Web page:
— Shaena Lambert, author of Radiance
“The abruptness of the title tells so much about this exquisitely drawn story by Cynthia Flood. ‘Tell the truth but tell it slant,’ Emily Dickinson advised, and that’s always been the approach Flood has preferred for her bone-china fictions, edging into them sideways. Once escorted into the story’s arrhythmic heart, we readers have no choice but to immerse ourselves in a world long gone but still very much with us, to emerge both shaken and stirred.”
— Dave Margoshes, author of A Book of Great Worth
After undergoing a cosmetic treatment to recover her lost youth, a middle-aged woman finds herself reconnected to her alienated daughter - a young woman still searching for her own path in life - in an unexpected and incredible way. A modern-day fable from two-time Scotiabank Giller Prize nominee Pauline Holdstock.
“Hers is the kind of prose you get lost in.”
— National Post on The Hunter and the Wild Girl
“Holdstock’s writing manages to be both heartbreakingly poetic and densely detailed ... sad passages, ghostlike recollections, written almost from the vantage point of the present, establish the book as a great work of fiction.”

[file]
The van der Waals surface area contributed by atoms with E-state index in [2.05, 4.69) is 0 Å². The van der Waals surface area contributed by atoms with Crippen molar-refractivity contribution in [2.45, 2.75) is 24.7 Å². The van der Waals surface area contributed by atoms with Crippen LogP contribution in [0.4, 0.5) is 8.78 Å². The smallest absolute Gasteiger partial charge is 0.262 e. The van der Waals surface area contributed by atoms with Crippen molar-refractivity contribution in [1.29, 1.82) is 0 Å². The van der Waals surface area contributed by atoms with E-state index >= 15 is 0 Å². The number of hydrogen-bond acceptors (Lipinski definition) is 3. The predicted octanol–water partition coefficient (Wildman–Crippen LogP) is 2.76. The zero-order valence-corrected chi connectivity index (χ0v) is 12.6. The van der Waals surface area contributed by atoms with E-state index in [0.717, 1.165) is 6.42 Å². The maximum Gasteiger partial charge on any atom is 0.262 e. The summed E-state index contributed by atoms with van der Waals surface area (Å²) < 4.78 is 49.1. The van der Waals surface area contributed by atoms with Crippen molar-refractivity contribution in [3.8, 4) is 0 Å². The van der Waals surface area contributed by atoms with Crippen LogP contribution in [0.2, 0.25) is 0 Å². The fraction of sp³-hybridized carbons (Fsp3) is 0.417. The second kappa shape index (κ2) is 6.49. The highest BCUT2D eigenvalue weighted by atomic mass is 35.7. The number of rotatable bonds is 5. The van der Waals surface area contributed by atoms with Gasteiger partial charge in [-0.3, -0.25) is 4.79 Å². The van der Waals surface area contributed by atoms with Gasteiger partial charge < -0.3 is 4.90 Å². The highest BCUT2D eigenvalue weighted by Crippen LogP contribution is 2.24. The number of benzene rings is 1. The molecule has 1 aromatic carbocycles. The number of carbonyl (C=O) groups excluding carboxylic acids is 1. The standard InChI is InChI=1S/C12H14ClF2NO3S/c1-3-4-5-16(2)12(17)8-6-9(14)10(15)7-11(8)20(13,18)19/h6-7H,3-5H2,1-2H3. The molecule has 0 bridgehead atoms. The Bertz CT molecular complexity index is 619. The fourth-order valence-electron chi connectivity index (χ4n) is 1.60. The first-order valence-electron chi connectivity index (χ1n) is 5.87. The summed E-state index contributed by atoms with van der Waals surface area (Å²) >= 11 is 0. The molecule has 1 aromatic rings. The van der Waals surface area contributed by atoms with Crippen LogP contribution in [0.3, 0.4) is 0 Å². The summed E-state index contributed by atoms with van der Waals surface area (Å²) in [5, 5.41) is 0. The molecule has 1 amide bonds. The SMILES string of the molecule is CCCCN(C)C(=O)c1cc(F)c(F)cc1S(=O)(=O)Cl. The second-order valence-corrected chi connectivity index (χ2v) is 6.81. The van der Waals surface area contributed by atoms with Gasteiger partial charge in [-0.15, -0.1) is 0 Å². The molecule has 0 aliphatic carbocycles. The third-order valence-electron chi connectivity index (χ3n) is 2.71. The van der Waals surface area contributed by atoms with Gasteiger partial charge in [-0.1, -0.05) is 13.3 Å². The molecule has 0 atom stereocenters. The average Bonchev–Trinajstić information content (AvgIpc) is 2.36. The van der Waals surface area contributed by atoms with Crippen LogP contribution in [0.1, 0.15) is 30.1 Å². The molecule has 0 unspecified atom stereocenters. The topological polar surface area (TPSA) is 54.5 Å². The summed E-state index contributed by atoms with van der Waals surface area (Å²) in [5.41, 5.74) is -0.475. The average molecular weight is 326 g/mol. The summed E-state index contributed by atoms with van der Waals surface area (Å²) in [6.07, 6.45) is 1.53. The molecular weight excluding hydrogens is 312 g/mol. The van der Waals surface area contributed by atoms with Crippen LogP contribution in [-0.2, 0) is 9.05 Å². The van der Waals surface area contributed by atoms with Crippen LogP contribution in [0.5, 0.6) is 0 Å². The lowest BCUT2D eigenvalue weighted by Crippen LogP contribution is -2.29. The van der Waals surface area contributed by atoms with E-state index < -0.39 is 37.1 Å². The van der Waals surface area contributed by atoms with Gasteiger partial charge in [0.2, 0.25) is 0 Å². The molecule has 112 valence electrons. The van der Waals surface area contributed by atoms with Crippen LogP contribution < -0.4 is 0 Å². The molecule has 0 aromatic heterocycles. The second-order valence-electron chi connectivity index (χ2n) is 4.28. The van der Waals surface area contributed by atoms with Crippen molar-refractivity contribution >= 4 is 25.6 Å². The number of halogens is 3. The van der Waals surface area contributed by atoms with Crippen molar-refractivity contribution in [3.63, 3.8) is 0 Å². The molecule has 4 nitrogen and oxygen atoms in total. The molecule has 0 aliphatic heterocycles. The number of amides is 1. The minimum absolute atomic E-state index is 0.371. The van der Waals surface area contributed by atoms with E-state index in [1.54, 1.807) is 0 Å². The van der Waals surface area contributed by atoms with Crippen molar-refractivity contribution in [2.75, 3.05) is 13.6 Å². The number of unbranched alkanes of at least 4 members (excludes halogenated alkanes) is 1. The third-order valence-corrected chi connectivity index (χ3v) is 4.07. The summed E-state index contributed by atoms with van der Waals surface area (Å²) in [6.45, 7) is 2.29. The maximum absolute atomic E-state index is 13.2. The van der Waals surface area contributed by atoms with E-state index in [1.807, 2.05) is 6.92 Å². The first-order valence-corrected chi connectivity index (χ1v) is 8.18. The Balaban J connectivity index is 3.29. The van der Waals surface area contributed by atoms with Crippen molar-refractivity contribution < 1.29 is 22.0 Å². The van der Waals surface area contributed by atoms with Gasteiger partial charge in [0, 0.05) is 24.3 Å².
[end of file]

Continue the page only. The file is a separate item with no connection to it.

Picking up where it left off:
— The Globe and Mail on Into the Heart of the Country, longlisted for the 2011 Scotiabank Giller Prize
“Holdstock, with a few deft strokes, pulls the reader into the tumultuous life of an alluring rabble of characters: painters, sculptors, patrons, fools, and slaves . . . In Beyond Measure, she proves herself a master of pacing. Her lively, macabre plot trips lightly along in spite of its dark elements.”
— The Globe and Mail on Beyond Measure, finalist for the 2004 Giller Prize and the 2004 Commonwealth Writers' Prize
The Snake Crosses
the Tracks at Midnight
by Daniel Karasik
People grow in dimensions other than those we perceive. The teenage narrator of award-winning author Daniel Karasik’s latest story must deal with the fact that his older sister is now a grown woman, and Lucy, his crush-next-door, has become a mystery, with depths beyond his comprehension. Has he been coasting all this time, school and television his life’s only sources of momentum?